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About The Lane County news. (Springfield, Lane County, Or.) 1914-1916 | View Entire Issue (March 1, 1915)
THE LANE COUNTY NEWS
W. A. DILL
Edker Mid Man-
9i ' A
Published Bverjf Monday Mid Thursday by the Lane County'
RATES OP SUBSCRIPTION
Ose. Ycar 11.60 Six Months .75 Three Mouths .60
" A&VerttsisK rates furnished on application. "
And Rsmember to Get a Stop-Over for Springfield.
SPRINGFIELD, OREGON, MONDAY, MARCH 1, 1915.
WAR THROWS BURDENS ON WOMEN.
Exchange i The great international war now raging over
all Europe means a great deal t6 the" women of that continent.
While the dispatches and newspapers and the bulletin boards
In-these stirring times are given over to the doings of the men,
the soldiers and the sailors, one should not forget the wives
and moUiersoTtfie war torn countries.
.- When upward ofl7,000,000 men are under arms, millions
. of them actually in the field, the world does not stop. It must
go on. Itfiaftip ttithe'wbmen tb see that it does go, and that
is what the women of Europe are doing tpday. The uniformed
t soldier is not the only hero and martyr of the world's wars.
"They also serve" who only stand and wait."
y In Russia, where 2,000,000 men are already under arms
r on the frontier, th'e rural conimuriitles are practically manless.
v But things cannot stop. The pebple must be fed and clothed,
.ithe cattle in the fields must be" cared for, the crops must be
harvested, and the land plowed and planted against the leaner
. days yet to conie, If the- cruel war lasts as long as the con
sensus of opinion seems to think. Field Marshal Earl Kitch-
ener of Khartoum, England's new secretary of state for war,
says the conflagration will last for a year and a half.
The Russian women are doing all the work, while their
husbands, fathers, sons and brothers, are fighting against Ger
many and Austria. The peasant men and women have no idea
, what the war is about, and they are not much interested. The
' czar said, "Come and fight for me." That was enough for the
men. They Joined the army. It was enough, too, for the
women. They put their hands to the plow, grasped the s"aw
and the hammer, and went to work. In France, too, the wo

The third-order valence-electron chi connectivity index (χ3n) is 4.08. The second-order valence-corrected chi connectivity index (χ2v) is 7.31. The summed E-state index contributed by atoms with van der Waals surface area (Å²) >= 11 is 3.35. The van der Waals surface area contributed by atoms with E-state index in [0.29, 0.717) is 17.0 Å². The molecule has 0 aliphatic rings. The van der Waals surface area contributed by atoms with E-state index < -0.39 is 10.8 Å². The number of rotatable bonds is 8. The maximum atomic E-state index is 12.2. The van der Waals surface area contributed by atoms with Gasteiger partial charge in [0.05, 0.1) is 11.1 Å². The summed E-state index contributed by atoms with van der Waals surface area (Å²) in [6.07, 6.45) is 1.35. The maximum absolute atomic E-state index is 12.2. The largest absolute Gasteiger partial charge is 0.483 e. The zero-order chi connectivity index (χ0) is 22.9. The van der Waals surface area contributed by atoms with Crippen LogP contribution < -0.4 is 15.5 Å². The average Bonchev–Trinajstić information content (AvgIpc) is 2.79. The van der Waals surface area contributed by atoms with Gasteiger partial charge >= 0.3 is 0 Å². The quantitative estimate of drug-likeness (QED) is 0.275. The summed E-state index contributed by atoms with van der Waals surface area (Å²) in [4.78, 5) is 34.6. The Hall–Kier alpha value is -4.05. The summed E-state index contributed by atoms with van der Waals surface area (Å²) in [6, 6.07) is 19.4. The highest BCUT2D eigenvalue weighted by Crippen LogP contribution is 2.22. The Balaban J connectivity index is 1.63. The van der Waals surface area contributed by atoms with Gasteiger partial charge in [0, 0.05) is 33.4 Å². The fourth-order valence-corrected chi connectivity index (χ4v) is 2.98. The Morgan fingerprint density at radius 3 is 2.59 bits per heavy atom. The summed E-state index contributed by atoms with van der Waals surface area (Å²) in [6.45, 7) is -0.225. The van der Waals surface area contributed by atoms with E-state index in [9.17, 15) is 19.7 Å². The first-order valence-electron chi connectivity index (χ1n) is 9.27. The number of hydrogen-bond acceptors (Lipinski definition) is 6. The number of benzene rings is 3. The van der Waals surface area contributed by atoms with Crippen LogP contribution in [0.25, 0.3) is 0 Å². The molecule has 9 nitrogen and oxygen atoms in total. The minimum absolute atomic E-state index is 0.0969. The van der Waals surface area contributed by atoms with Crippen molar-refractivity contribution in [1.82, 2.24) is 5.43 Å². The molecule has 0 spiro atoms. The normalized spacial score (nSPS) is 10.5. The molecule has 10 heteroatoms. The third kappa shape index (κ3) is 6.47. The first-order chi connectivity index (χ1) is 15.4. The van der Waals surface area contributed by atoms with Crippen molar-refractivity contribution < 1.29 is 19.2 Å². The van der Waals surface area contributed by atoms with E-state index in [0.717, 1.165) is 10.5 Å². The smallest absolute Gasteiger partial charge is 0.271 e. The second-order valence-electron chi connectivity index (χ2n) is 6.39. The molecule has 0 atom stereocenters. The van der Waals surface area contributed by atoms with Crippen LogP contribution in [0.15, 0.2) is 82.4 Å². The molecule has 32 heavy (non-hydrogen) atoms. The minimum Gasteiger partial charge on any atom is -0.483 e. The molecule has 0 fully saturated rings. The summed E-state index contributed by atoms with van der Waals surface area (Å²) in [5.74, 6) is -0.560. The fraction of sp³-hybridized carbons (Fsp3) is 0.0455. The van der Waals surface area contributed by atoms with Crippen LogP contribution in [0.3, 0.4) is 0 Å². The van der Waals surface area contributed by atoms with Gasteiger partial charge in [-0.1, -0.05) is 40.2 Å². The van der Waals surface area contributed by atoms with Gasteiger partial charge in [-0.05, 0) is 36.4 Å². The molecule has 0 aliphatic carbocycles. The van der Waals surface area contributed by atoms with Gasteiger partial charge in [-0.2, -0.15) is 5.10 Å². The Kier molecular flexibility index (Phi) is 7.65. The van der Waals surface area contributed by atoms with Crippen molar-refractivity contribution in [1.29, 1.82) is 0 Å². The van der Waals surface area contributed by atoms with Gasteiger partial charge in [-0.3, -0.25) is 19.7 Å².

' men already are feeling the burdens of wart At the outset
' the government asked the women of the nation to get into the
fields and' harvest the grain that was "ready. They responded
with a wilLs But the women who went to" the farm work, went
from machines and looms, where -has been made, the fine
" French lingerie and lace much sought after by women the
- world over. '
Indirectly, then, the war will be felt by the women of the
"United States, for there is likely1 to be very little women's wear
imported from France for many 'months.- The-Paris fashions,
,io largely imported to America and copied there;-will ' haVe to
, come from some other source while war lasts; ' The fascinat-
ing Paris frocks for women are designed by men, but-they-are
. put together by women. With the men in the army and the
i women in" the fields, the Industry will languish:
In Austria-Hungary, too, the women are carrying on the
everyday work of the land, while the men are doing the 'fight
ing. They are harvesting the grain, making the flour" for the
bread that must be baked by them to feed the soldiers. They
are caring for cattle that must be slaughtered and cut up by
them to go with the bread that Is to" feed the thousands In the
field. They are running the machines that make the clothes
" that are to be worn by the troops;
The same conditions prevail in Germany. There every
man under 45 years of age has been called to the-colors, and
that leaves practically all of the ordinary business of life to the
Some of the titled women of England have proposed rais
' ing an army of 15,000 women to. defend the United Kingdom.
The wometibf "Hungary are ready to-fight shoulder to shoulder
with their'meh, and the women of Servla are being drilled and
instructed In'the us'e'of arms.
(Woman's Home Companion.) '
If it were not for the chattering of women", tlie child'would
never'learato-talk. 1 ' ' "